I recently saw Sufjan Stevens on his eye-popping Age of Adz tour, an ode to an illustrator named Royal Robertson. In the midst a 15-minute monologue, which I generally can't stand, I thought of some illustrations that I grew up with on the wall of our family room. They were these very geometric pieces of old cars and hippies. And though I was kind of annoyed at the length of The Soof's rambling, I was inspired to learn more about the person behind these illustrations from my childhood. (Feel free to click on any of the images to enlarge.)
Turns out they were drafted by my mom's uncle, Donald E. Anderson. Don was a heavily-decorated officer, serving in both WWII and Korea. He also was a hard-working man at Mountain Fuel, a community activist and interestingly enough, a partner in the war bonds business with actor Jason 'Fatman' McCabe. But more than anything else, Don was a caring uncle who loved to draw.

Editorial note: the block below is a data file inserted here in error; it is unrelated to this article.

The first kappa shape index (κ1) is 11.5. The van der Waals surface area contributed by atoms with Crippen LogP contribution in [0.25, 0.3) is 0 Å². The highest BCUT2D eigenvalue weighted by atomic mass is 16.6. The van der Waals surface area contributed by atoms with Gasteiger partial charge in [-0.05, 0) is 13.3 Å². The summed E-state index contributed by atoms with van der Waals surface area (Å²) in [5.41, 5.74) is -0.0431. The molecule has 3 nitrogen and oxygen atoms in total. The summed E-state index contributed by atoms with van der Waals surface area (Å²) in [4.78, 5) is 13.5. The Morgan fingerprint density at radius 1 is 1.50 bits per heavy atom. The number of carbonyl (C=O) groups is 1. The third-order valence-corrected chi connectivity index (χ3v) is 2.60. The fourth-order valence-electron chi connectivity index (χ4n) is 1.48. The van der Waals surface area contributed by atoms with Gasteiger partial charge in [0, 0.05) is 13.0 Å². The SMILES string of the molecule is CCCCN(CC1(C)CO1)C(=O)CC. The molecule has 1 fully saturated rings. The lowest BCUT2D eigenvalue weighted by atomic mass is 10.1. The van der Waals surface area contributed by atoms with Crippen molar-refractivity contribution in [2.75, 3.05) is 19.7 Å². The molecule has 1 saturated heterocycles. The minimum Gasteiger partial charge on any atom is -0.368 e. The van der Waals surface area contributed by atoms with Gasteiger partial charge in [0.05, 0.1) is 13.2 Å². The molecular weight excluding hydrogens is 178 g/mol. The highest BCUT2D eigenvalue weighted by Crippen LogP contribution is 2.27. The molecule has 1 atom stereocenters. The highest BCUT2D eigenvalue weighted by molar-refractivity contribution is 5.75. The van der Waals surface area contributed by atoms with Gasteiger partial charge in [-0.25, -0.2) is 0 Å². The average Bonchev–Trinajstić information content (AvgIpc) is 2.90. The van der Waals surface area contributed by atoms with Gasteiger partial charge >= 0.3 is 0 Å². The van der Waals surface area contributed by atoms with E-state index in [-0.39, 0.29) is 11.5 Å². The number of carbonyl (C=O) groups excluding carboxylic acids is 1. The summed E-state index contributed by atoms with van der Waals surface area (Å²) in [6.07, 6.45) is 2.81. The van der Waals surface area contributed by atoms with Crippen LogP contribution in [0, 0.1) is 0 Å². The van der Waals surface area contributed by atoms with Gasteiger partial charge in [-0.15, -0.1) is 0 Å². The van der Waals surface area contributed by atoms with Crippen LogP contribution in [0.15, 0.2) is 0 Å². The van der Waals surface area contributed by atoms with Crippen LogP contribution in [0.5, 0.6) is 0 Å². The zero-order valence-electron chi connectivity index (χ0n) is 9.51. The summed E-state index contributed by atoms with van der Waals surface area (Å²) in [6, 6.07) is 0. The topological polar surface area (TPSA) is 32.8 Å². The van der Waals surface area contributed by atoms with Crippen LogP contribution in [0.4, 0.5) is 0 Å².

Don implemented a geometric illustration style, using a ruler and a T-square, as well as architectural stencils and a wide variety of pens and markers. His subjects were characters of the time, folk singers, soldiers, hippies and often himself. But he also created geometric abstract art as well. Nearly everything was drawn with straight lines, other than the perfect circles that pepper his pieces and the occasional unaided, hand-drawn textures.
Don had a unique strength at capturing the personality of each of his characters. He defined those personalities through expressions and details in fun, unexpected ways. He was able to geometrically represent the wrinkles, disheveled clothes and patchwork hair that comes along with characters with character.
Don passed away February 6, 1976 of a sudden heart attack at the age of 49, just 7 months before I was born. Yet I was inspired by him every day growing up through his delightfully quirky illustration-style. I spent much of my youth sketching my own characters, while sitting directly under his. There's no doubt he was one of the many influences that led me to a career in the creative field.
Thanks, Uncle Don.